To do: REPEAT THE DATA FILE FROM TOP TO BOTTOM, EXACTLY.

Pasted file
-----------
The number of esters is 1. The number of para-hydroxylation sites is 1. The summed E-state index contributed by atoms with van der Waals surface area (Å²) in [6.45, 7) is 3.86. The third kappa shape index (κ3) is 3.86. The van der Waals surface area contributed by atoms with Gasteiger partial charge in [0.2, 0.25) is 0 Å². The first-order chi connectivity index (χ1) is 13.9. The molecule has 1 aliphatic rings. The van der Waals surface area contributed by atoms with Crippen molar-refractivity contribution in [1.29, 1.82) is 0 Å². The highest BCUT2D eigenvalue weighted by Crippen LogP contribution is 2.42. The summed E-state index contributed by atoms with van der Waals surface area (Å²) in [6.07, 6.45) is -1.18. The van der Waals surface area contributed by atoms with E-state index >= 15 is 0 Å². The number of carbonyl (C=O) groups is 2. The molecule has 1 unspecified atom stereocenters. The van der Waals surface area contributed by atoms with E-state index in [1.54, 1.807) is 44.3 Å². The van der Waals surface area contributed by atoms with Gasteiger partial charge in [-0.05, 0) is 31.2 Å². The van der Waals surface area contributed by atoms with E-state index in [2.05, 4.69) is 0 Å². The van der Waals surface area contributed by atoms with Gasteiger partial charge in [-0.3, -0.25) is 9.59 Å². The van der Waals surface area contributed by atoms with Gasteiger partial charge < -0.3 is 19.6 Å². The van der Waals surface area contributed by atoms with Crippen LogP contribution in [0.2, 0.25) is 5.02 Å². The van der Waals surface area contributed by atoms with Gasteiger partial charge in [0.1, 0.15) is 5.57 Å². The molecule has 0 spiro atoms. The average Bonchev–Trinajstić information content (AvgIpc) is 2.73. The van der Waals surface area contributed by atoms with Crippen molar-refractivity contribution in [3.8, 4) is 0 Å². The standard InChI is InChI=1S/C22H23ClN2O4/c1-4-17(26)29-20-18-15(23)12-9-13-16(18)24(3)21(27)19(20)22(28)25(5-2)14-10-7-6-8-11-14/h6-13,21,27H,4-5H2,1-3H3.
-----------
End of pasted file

The number of esters is 1. The number of para-hydroxylation sites is 1. The summed E-state index contributed by atoms with van der Waals surface area (Å²) in [6.45, 7) is 3.86. The third kappa shape index (κ3) is 3.86. The van der Waals surface area contributed by atoms with Gasteiger partial charge in [0.2, 0.25) is 0 Å². The first-order chi connectivity index (χ1) is 13.9. The molecule has 1 aliphatic rings. The van der Waals surface area contributed by atoms with Crippen molar-refractivity contribution in [1.29, 1.82) is 0 Å². The highest BCUT2D eigenvalue weighted by Crippen LogP contribution is 2.42. The summed E-state index contributed by atoms with van der Waals surface area (Å²) in [6.07, 6.45) is -1.18. The van der Waals surface area contributed by atoms with E-state index >= 15 is 0 Å². The number of carbonyl (C=O) groups is 2. The molecule has 1 unspecified atom stereocenters. The van der Waals surface area contributed by atoms with E-state index in [1.54, 1.807) is 44.3 Å². The van der Waals surface area contributed by atoms with Gasteiger partial charge in [-0.05, 0) is 31.2 Å². The van der Waals surface area contributed by atoms with E-state index in [2.05, 4.69) is 0 Å². The van der Waals surface area contributed by atoms with Gasteiger partial charge in [-0.3, -0.25) is 9.59 Å². The van der Waals surface area contributed by atoms with Gasteiger partial charge < -0.3 is 19.6 Å². The van der Waals surface area contributed by atoms with Crippen LogP contribution in [0.2, 0.25) is 5.02 Å². The van der Waals surface area contributed by atoms with Gasteiger partial charge in [0.1, 0.15) is 5.57 Å². The molecule has 0 spiro atoms. The average Bonchev–Trinajstić information content (AvgIpc) is 2.73. The van der Waals surface area contributed by atoms with Crippen molar-refractivity contribution in [3.8, 4) is 0 Å². The standard InChI is InChI=1S/C22H23ClN2O4/c1-4-17(26)29-20-18-15(23)12-9-13-16(18)24(3)21(27)19(20)22(28)25(5-2)14-10-7-6-8-11-14/h6-13,21,27H,4-5H2,1-3H3.